As the only elected Green Party member in San Diego County (city of San Diego’s community planning board), I agree with Micah Sifry’s opposition to a Nader run in 2004.

While the hero on the white horse bit was fine for 2000 and got many new voters involved, we must evolve, grow and get tough, not only with those we oppose but with ourselves as well. This year Green Party members must work to defeat an Administration that is the world’s greatest threat to peace, social justice and ecological sustainability–and that means no Green candidate for President.

In addition, we must continue to build on our expanding strength in tying the party’s ten core values to local issues and campaigns. As treasurer of the Affordable Housing Coalition and as executive director of the Renters’ Union, I need to build coalitions with progressives and Democrats in this citadel of conservatism and corporate-bought government. I need allies to fight for tenants’ rights, affordable housing and a just wage, and that will be very difficult to do as a Green if we do not unite with Democrats.

I have given up a run for San Diego’s City Council this year to do exactly the two things Sifry suggests: work to defeat Bush and the evil he represents and concentrate on making the Green Party a source of change and hope in my neighborhood. I have gotten ahold of my ego, for the Green Party’s sake and on behalf of my community. I don’t see why Ralph can’t do the same.

ROCKY NEPTUN


Seattle

Micah Sifry is absolutely right in characterizing the conflict between the Green Party and the Democrats as a “death struggle”–one from which we’ll all suffer if the Dems don’t get a clue. I’m a Green who voted for Nader in 2000, and I regret absolutely nothing. I can’t tell you how many of my Democratic friends continue, three years later, to attack me and blame Nader and his supporters for Gore’s “loss” in the presidential race. They refuse to acknowledge that about 20 percent of registered Dems voted for Dubya and that over 300,000 did so in Florida alone–more than enough to overcome hanging chads, butterfly ballots and disenfranchised felons. But it’s easier to find scapegoats than to take a good, long look in the mirror.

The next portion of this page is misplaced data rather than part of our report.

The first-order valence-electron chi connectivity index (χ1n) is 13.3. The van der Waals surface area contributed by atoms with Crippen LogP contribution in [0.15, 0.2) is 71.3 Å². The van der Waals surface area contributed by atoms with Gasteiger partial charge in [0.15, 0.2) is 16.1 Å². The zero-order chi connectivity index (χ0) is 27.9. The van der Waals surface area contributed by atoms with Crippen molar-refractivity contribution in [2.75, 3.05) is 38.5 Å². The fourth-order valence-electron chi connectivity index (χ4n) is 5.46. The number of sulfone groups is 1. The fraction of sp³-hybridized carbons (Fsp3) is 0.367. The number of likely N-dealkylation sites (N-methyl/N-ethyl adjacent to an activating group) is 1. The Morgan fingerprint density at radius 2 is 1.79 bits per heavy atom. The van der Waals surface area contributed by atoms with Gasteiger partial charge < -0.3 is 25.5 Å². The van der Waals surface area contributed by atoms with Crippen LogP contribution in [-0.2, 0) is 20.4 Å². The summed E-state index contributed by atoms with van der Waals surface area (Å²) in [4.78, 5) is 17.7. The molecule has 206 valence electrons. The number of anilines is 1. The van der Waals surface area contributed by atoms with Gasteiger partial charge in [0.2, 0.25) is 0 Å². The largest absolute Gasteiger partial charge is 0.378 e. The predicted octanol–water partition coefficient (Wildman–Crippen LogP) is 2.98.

Consider this: After the Supreme Court hijacked democracy in 2000, tens of thousands of people were out in the streets to protest the Bush coronation. Here in Seattle there were Nader supporters/Greens everywhere, ready to take a stand with Gore against the coup and to fight for democracy. When I mentioned the protest to a staunch Gore supporter he said, “What good is that going to do?” He and other Democrat friends stayed home–probably to sit in front of their TVs and curse Nader.

I continue to have nothing but admiration and respect for Ralph Nader, but despite the fact that I disagree with Howard Dean on many issues, I’m supporting him in 2004. I even plan to campaign my butt off for him. I have no illusions about how much he is capable of accomplishing, or that he will be much less beholden to corporate interests than Clinton-style Republican Lites, but Bush is such an unprecedented disaster that I’m willing to do almost anything to end his horrendous reign.

However, there’s only so much abuse I’m willing to take from Dems. If they continue to attack my party or resort to Texas Republican tactics by redistricting Greens out of legislative seats, then they’ll just doom themselves. By further alienating some of the most active, motivated, caring and ethical people the country has to offer, they’ll nail their own coffins in 2004. Let’s hope they see some sense.

GLENN REED


Ojo Sarco, NM

Micah Sifry quoted a snippet from the tail end of a well-documented and inspiring speech about why we Greens must run a presidential campaign. I described how narrow the national discussion would be without a Green candidate raising the issues that really matter. I outlined the past sixty years’ waste of trillions of dollars on nuclear weapons, the persistent US crime and child-poverty rates, the out-of-control prison-industrial complex, the two-tier healthcare system and the bipartisan destruction of the global environment. I raised my primary issue, the need for a transformation to a peace economy and an end to the government’s addiction to the toxic, racist war economy. I concluded with the statement that I had not heard one Democrat talk about those issues, and that none would be discussed unless there is a Green candidate. Then, as Sifry noted, I did say that if the Dems were not going to run on these issues, then what was the point of their running? Change the system. It is time to demand a multiparty democracy.

CAROL MILLER


Topsham, Maine

Micah Sifry quotes me as saying of Nader that “he doesn’t get the racial issue,” which borders on my attributing to Nader a racist edge. This is unfortunate. Nothing, absolutely nothing, could be further from my intent, my posture, my belief, my sense of values and my judgment. I disclaim it totally.

JOHN RENSENBRINK


Washington, DC